MS Free Enterprise II

MS Free Enterprise II was a cross-Channel ferry operated by Townsend Thoresen between 1965 and 1982. The ship features prominently in the comedy film San Ferry Ann.[1] In later life as Moby Blu she served Corsica and Elba.

United Kingdom
  • Free Enterprise II
  • 1982: Moby Blu
Operator: Townsend Thoresen, Dover, England.
  • Dover-Calais (1966-1969)
  • Dover-Zeebrugge (1968-1970)
  • Southampton-Cherbourg (1970-1974)
  • N.V. Werf "Gusto", Schiedam, Rotterdam
  • Engines: J. & K. Smit, Kinderdijk
Yard number: 502
Laid down: August 1964
Launched: 29 January 1965
Identification: IMO number: 6506317
Fate: 2003: sold to Indian breakers
General characteristics
Type: Ferry
Displacement: 4,011 gross
Length: Length on deck - 108.11m (354.7 ft) (overall) 98.50m (323.2 ft) (between perpendiculars)
Height: 9.66m (31.7 ft) (moulded)
Draught: 4.00m (13.2 ft) (maximum)
Installed power: 2x 12-cylinder Smit-M.A.N. four-stroke single acting diesels. Power 5664 kW
Speed: 19.0 knots
Capacity: 1,200 passengers, 230 cars


Free Enterprise II was built by I.C.H. Holland, Werf Gusto Yard, Schiedam, Netherlands in 1965 for Townsend Brothers Ferries (later Townsend Thoresen). In November 2003, she was sold to Indian breakers St Vincent/ Grenadines, renamed Moby and sent to Alang, India for breaking.[2]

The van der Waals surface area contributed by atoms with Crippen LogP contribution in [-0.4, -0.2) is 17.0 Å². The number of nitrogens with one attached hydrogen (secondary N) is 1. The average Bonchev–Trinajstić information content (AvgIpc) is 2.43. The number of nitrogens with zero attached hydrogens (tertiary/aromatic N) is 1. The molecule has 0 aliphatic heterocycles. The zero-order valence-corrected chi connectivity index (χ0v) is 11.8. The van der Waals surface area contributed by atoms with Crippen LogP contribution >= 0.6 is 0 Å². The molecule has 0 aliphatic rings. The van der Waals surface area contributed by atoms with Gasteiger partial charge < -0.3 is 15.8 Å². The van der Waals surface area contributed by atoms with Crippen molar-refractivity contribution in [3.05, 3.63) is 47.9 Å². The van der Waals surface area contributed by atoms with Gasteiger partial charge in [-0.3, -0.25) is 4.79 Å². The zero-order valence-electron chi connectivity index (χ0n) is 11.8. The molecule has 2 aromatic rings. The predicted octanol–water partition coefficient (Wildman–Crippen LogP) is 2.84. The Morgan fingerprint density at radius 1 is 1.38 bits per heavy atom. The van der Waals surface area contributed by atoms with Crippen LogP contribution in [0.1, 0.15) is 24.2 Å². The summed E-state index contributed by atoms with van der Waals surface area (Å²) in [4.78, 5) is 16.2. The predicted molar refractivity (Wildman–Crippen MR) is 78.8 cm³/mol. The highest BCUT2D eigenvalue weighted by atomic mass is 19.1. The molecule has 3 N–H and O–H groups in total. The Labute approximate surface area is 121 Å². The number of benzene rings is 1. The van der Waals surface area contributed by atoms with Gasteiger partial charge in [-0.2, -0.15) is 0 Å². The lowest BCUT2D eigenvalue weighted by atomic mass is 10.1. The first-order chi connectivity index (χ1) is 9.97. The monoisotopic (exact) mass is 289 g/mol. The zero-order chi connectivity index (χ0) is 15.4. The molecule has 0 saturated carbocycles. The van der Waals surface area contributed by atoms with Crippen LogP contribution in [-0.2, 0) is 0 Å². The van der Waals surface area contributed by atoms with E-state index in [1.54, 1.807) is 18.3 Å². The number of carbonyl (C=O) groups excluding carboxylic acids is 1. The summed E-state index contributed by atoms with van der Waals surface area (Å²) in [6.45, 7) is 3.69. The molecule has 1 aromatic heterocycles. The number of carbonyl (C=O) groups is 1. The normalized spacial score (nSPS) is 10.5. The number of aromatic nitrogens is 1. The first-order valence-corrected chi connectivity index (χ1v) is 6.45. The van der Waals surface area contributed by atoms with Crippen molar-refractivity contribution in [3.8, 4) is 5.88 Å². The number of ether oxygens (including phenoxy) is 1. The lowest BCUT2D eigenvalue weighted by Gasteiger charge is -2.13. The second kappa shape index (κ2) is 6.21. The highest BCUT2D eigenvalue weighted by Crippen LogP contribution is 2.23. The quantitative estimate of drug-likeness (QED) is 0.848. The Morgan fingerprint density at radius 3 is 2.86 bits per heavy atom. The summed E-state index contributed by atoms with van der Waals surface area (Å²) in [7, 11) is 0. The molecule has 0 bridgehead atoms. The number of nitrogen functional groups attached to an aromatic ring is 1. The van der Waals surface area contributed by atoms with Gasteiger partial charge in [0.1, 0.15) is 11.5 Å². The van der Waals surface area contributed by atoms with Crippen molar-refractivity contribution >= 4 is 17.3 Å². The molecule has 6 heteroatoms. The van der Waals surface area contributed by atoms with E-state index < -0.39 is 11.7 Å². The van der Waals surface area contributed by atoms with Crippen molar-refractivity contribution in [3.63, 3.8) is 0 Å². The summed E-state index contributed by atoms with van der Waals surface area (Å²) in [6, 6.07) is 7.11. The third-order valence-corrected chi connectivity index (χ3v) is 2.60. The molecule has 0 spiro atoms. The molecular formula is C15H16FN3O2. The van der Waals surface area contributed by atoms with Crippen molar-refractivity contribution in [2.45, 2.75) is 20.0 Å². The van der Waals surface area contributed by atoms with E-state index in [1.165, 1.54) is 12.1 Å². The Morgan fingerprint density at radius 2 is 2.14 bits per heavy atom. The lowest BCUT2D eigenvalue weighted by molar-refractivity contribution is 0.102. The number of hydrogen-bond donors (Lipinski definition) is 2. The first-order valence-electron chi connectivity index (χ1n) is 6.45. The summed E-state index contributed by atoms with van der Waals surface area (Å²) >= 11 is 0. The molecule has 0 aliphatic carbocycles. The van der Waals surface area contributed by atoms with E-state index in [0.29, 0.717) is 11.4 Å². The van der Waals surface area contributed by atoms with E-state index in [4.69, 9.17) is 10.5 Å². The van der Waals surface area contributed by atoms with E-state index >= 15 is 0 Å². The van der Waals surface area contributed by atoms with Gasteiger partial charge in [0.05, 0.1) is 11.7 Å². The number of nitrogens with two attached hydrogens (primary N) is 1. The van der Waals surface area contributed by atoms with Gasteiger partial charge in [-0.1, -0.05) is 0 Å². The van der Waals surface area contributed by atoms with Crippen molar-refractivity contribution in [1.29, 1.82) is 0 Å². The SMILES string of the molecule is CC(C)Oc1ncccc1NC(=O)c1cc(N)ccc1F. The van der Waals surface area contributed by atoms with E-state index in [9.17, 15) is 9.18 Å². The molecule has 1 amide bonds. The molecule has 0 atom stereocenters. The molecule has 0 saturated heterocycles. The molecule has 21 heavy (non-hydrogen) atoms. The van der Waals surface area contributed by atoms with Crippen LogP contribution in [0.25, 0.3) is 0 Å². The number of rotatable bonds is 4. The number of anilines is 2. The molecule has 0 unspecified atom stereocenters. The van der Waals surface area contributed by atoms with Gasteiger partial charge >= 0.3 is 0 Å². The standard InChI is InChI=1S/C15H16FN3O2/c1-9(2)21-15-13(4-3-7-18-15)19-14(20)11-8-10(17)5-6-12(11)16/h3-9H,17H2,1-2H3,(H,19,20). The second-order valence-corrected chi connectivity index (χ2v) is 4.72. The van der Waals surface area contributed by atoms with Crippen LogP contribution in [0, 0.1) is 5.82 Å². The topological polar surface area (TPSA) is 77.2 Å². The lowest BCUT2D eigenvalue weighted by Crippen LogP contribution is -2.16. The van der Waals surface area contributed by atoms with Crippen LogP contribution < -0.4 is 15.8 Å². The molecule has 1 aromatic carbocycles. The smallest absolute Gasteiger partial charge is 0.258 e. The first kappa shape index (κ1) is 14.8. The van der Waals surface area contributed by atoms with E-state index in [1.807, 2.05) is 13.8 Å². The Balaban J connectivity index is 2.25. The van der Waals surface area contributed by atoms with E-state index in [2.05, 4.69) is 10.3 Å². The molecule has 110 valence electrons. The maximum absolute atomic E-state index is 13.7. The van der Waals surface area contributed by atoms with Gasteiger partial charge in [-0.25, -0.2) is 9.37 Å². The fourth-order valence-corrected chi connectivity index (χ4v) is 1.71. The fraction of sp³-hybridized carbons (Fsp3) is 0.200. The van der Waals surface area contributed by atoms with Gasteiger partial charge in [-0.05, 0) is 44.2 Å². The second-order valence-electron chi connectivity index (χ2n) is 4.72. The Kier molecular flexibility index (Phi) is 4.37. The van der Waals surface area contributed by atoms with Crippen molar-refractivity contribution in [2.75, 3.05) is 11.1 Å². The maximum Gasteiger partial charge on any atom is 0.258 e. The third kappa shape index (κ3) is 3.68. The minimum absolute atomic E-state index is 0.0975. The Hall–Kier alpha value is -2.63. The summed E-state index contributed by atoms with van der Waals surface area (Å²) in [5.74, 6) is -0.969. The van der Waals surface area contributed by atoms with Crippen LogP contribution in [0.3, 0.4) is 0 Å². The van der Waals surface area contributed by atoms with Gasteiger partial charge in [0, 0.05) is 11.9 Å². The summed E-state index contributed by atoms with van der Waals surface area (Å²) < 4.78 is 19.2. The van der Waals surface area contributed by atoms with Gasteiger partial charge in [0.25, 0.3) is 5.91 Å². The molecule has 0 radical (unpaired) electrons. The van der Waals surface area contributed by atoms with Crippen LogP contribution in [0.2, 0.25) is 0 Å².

Free Enterprise II operated on the Dover–Calais, Dover–Zeebrugge and Southampton–Cherbourg routes throughout the mid to late 1960s and the 1970s. In 1980 she was chartered by Sealink and used on the Portsmouth–Cherbourg route.

In 1982, she was acquired by the NAVARMA/Moby fleet and renamed Moby Blu. They used her on routes to Corsica and then on the Piombino–Elba service.[2][3]



  1. "Merchant Ships: Movies". Irish Sea Shipping. Retrieved 11 February 2012.
  2. "Dover Ferry Photos". Dover Ferry Photos. Archived from the original on 15 August 2009. Retrieved 11 February 2012.
  3. "Free Enterprise II - Moby Blu". Simplon Postcards. Retrieved 11 February 2012.


  • Cowsill, Miles; Hendy, John (2001). The Townsend eight. Ramsey, Isle of Man: Ferry Publications. ISBN 978-1871947601.
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